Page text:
Welcome to this week’s Postcard From – the feature where I chat to some lucky explorer about their recent travels.
This week’s Postcard comes from Ian M Packham, the blogger behind Encircle Africa. A scientist, adventurer, writer, speaker, travel obsessive, public transport buff, and accidental photographer Ian was a runner-up in National Geographic Traveller (UK)’s travel writing competition in 2013.
A quest for challenge has taken Ian to the summit of Mount Kenya, and, by way of a PhD in Biomedical Sciences, the length of Hadrian’s Wall. He completed his circumnavigation of Africa by public transport – the first solo and unassisted journey of its kind – at the end of September 2012, and visited Sri Lanka in August 2014. You can follow Ian on Facebook and Twitter @ianmpackham.
Hi Ian! This is my first Postcard from Sri Lanka – tell us about your trip…
In August 2014 I travelled independently 200 miles across Sri Lanka from the capital, Colombo roughly north-east, following the route of the country’s longest river, the Mahaweli Ganga (Great Sandy River). I travelled on foot, by inflatable kayak, and by bus.
Following the river meant I saw parts of Sri Lanka rarely visited by tourists, as well as more popular sites such as the ancient capital of Kandy. I was immediately struck by the ease of travel in Sri Lanka – at least compared to Africa – as well as the vibrancy, the friendliness of locals, the beauty of the countryside, the colours, sounds (and diesel fumes).
Wow, this has got to be one of the most adventurous postcards I’ve ever had. Was the weather good for such active travel?
In August, pretty much the whole length of the river was dry and hot, though there wasn’t much humidity so the heat was easier to contend with my seeking out the shade. It was so dry the river often disappeared entirely, which is the reason a kayak trip became one with the need to travel by foot and bus too.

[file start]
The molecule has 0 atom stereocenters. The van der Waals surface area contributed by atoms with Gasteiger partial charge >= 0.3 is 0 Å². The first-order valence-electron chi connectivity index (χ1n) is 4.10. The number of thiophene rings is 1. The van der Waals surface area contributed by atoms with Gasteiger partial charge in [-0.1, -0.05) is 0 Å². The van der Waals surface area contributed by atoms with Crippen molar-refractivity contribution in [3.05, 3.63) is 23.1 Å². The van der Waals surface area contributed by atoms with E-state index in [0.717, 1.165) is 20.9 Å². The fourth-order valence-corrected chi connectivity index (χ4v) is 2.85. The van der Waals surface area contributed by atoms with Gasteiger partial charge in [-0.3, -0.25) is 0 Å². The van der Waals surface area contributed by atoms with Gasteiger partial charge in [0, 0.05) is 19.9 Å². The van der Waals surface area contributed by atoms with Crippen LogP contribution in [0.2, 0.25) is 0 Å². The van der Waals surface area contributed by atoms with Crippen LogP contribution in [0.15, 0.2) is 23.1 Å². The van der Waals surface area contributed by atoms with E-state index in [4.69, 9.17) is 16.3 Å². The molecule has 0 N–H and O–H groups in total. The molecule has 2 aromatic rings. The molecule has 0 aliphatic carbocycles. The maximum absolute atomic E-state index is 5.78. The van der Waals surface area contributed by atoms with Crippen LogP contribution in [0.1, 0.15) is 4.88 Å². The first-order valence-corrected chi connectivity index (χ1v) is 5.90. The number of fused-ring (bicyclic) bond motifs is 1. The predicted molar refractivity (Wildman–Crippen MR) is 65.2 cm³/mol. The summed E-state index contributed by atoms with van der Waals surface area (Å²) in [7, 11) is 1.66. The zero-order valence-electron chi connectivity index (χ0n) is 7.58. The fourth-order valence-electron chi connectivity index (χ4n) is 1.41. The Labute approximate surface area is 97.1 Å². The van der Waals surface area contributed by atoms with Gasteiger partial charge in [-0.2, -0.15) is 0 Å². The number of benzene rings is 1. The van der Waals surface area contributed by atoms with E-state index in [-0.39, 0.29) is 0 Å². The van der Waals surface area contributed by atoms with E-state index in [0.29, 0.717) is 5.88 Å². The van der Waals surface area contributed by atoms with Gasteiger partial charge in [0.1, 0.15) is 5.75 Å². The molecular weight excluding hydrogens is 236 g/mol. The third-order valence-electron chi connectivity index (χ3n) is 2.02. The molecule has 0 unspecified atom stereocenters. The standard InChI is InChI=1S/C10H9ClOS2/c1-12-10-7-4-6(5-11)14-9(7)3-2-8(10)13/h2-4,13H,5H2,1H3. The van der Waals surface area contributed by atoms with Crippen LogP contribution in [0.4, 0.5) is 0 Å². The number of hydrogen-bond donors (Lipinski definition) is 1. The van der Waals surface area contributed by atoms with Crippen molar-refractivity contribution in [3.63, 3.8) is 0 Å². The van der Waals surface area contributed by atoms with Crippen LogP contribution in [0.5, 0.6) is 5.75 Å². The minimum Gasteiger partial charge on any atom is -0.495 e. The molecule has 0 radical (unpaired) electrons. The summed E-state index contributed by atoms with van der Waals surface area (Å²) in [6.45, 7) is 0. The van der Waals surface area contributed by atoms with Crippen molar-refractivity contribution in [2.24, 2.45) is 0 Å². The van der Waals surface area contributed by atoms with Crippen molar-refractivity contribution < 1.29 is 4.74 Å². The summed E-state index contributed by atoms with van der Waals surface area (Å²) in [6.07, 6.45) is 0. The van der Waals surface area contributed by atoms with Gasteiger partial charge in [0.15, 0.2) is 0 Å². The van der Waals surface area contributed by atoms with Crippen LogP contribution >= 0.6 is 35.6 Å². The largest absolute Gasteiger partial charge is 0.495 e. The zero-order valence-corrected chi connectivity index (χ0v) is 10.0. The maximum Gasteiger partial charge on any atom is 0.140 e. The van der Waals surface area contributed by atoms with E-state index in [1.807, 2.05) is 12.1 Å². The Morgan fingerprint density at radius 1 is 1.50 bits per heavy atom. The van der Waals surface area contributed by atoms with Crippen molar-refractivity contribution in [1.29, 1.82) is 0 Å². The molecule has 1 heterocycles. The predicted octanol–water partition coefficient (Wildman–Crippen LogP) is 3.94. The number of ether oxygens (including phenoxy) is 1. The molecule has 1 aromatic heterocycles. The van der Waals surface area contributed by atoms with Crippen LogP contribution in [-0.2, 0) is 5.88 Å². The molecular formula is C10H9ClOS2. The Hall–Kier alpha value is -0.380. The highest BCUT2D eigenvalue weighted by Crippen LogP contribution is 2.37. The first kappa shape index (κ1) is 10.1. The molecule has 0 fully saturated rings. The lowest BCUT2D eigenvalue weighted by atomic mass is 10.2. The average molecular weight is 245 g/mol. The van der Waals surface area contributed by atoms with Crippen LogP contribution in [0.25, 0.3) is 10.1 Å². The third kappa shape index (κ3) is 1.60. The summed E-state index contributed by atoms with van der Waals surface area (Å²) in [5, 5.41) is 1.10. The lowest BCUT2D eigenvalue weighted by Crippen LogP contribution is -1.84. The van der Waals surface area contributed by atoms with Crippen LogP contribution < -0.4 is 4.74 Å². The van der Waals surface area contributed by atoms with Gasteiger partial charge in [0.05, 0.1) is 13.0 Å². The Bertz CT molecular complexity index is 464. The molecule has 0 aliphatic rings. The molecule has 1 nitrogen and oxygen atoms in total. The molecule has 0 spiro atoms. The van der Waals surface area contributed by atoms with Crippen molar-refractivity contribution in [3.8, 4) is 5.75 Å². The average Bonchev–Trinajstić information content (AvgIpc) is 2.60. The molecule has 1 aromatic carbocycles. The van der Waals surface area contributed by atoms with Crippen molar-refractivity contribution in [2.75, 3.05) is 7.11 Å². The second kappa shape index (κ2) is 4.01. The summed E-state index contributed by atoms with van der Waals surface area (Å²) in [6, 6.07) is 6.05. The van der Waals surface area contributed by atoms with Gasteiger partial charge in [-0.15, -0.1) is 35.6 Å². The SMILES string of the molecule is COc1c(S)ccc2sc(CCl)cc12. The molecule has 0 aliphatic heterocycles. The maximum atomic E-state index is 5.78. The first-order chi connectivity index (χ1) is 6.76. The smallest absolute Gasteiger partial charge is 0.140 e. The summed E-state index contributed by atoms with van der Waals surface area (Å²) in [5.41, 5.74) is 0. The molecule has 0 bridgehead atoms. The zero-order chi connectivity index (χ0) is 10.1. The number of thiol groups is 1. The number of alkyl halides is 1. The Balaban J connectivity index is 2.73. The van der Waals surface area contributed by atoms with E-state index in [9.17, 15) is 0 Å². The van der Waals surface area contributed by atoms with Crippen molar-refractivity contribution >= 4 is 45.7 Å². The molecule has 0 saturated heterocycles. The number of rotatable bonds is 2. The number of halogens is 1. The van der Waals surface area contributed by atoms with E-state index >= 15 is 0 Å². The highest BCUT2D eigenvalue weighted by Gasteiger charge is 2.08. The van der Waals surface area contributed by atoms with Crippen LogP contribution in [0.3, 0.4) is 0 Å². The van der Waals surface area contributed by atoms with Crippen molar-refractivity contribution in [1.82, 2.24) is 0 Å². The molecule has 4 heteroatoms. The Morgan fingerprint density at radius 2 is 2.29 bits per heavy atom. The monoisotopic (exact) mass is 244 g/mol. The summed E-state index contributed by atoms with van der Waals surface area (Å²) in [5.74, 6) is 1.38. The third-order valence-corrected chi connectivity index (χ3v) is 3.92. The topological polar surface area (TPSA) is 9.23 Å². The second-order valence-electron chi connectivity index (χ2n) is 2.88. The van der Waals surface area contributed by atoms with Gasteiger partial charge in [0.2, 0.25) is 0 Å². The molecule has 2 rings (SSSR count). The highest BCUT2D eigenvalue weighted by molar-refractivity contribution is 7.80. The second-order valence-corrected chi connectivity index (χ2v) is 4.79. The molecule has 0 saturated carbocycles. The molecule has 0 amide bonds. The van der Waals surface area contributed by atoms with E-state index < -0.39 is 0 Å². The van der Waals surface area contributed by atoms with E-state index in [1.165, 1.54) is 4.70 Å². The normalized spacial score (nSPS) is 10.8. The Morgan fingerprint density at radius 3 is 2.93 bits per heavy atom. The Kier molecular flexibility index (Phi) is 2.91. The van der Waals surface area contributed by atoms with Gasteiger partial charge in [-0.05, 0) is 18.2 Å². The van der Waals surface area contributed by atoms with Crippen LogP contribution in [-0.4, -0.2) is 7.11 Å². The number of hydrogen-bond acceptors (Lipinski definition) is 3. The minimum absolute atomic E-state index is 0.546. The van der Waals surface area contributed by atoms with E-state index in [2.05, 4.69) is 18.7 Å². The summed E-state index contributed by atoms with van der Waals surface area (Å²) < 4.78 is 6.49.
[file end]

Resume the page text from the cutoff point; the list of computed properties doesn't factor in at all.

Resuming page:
Where were you staying during the trip?
I stayed in a variety of places, but it became clear very quickly that the places to stay were those run by locals, where lodgings were simple and cheap, and good local cuisine available at really low cost. It also gave me a chance to talk as much as I was able with the locals milling around.
Sounds like a fantastic experience! Where were the best places you visited?
From Colombo and the international airport, I headed into the cooler climes of the hill country for the source of the Mahaweli and some walking, before heading into the tourist-free central plains. My favourite location was the East Coast city of Trincomalee. Given its history as a Tamil Tiger stronghold and the damage it received from the 26th December 2004 Tsunami, I was a little apprehensive about visiting but very glad I did. There are not a great number of landmarks and things to do or see, but it has a fantastically laid back atmosphere, and an amazing Indian Ocean location.
What was your highlight?
Sitting on the beach at Trincomalee watching a full moon rise over the ocean was particularly memorable. It was so unexpected I couldn’t even work out what it was at first!
How did you find the food in Sri Lanka?
The food was a mix of old British colonial influences (there is tea everywhere, as well as cake, and sausage rolls) and traditional Sinhala and Tamil curries. Often vegetarian, and made up with beans and lentils, the emphasis seemed to be on strong simple flavours, like dal made from stewed lentils flavoured with garam masala. For snacks there are ‘short bites’, samosas, chapatti rolls and the like. They are sold everywhere, are very cheap, and very tasty.
Were there any disasters during your trip?
I did fall backwards down one of the river’s rapids while on the kayaking part of the trip… It’s not necessarily the best idea!
Oops – glad you were ok! Do you have any tips for people headed to Sri Lanka?
Sri Lanka is a great place to visit. Everyone I’ve spoken to who has visited says the same. Despite its past the country is very easy for bureaucracy (visas and the like), so my tip would probably just be to go and see for yourself. And avoid falling down any rapids.
Travelling into non-tourist areas is often difficult – did you learn any of the local language?
I don’t recall speaking much Sinhala or Tamil. Part of that was because I didn’t want to offend either culture by speaking the wrong language, but it was mostly because almost everyone has a smattering of English, which makes travelling around very easy, and informative. Smiling and making eye contact seems to works very well in a situation where I don’t speak the language, which is basically everywhere.
And finally, my favourite new question: what were you reading on your trip?
I always like to read about where I’m travelling, but there aren’t a lot of books about Sri Lanka. The best of the bunch I read was Cherry Briggs’ The Teardrop Island, where the author loosely follows the tracks of a British explorer in the 1800s to investigate the island she’s living in, and The Village in the Jungle. It’s a fictional account by Leonard Woolf (Virginia Woolf’s husband) taught in every school in Sri Lanka about how colonialism affected the traditional communities of the country. It’s something of a Things Fall Apart for Sri Lanka.
NB – all images are owned by Ian M Packham.